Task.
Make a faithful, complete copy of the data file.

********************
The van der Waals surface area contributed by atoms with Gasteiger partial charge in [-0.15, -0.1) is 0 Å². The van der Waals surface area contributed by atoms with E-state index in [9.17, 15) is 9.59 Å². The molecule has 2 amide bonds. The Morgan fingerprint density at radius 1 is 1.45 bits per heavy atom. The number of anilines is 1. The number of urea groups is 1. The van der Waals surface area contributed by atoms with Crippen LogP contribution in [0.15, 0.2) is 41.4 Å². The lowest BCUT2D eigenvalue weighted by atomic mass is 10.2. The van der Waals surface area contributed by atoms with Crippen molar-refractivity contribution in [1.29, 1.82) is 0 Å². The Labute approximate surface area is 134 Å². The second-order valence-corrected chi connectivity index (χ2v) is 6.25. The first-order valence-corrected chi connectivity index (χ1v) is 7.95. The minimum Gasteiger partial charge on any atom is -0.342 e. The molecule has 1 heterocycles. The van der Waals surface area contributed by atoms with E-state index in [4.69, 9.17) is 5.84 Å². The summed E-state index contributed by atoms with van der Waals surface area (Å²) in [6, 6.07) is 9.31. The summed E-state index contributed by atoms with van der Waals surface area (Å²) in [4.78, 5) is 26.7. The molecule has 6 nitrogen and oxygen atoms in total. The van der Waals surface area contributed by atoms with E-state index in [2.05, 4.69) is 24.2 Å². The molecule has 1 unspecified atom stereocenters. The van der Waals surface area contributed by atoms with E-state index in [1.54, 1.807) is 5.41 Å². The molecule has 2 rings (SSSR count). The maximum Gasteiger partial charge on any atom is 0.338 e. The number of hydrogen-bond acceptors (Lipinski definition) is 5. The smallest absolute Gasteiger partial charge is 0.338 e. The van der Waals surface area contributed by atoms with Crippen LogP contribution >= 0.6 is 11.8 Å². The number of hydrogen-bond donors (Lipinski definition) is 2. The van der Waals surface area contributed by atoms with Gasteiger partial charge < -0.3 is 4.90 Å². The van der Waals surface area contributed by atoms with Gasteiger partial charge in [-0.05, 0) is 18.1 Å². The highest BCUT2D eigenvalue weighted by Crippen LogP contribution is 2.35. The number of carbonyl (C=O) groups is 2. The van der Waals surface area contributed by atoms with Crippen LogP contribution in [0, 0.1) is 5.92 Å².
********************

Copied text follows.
The van der Waals surface area contributed by atoms with Gasteiger partial charge in [-0.15, -0.1) is 0 Å². The van der Waals surface area contributed by atoms with E-state index in [9.17, 15) is 9.59 Å². The molecule has 2 amide bonds. The Morgan fingerprint density at radius 1 is 1.45 bits per heavy atom. The number of anilines is 1. The number of urea groups is 1. The van der Waals surface area contributed by atoms with Crippen LogP contribution in [0.15, 0.2) is 41.4 Å². The lowest BCUT2D eigenvalue weighted by atomic mass is 10.2. The van der Waals surface area contributed by atoms with Crippen molar-refractivity contribution in [1.29, 1.82) is 0 Å². The Labute approximate surface area is 134 Å². The second-order valence-corrected chi connectivity index (χ2v) is 6.25. The first-order valence-corrected chi connectivity index (χ1v) is 7.95. The minimum Gasteiger partial charge on any atom is -0.342 e. The molecule has 1 heterocycles. The van der Waals surface area contributed by atoms with E-state index in [4.69, 9.17) is 5.84 Å². The summed E-state index contributed by atoms with van der Waals surface area (Å²) in [6, 6.07) is 9.31. The summed E-state index contributed by atoms with van der Waals surface area (Å²) in [4.78, 5) is 26.7. The molecule has 6 nitrogen and oxygen atoms in total. The van der Waals surface area contributed by atoms with E-state index in [2.05, 4.69) is 24.2 Å². The molecule has 1 unspecified atom stereocenters. The van der Waals surface area contributed by atoms with E-state index in [1.54, 1.807) is 5.41 Å². The molecule has 2 rings (SSSR count). The maximum Gasteiger partial charge on any atom is 0.338 e. The number of hydrogen-bond acceptors (Lipinski definition) is 5. The smallest absolute Gasteiger partial charge is 0.338 e. The van der Waals surface area contributed by atoms with Crippen LogP contribution >= 0.6 is 11.8 Å². The number of hydrogen-bond donors (Lipinski definition) is 2. The van der Waals surface area contributed by atoms with Gasteiger partial charge < -0.3 is 4.90 Å². The van der Waals surface area contributed by atoms with Gasteiger partial charge in [-0.05, 0) is 18.1 Å². The highest BCUT2D eigenvalue weighted by Crippen LogP contribution is 2.35. The number of carbonyl (C=O) groups is 2. The van der Waals surface area contributed by atoms with Crippen LogP contribution in [0, 0.1) is 5.92 Å².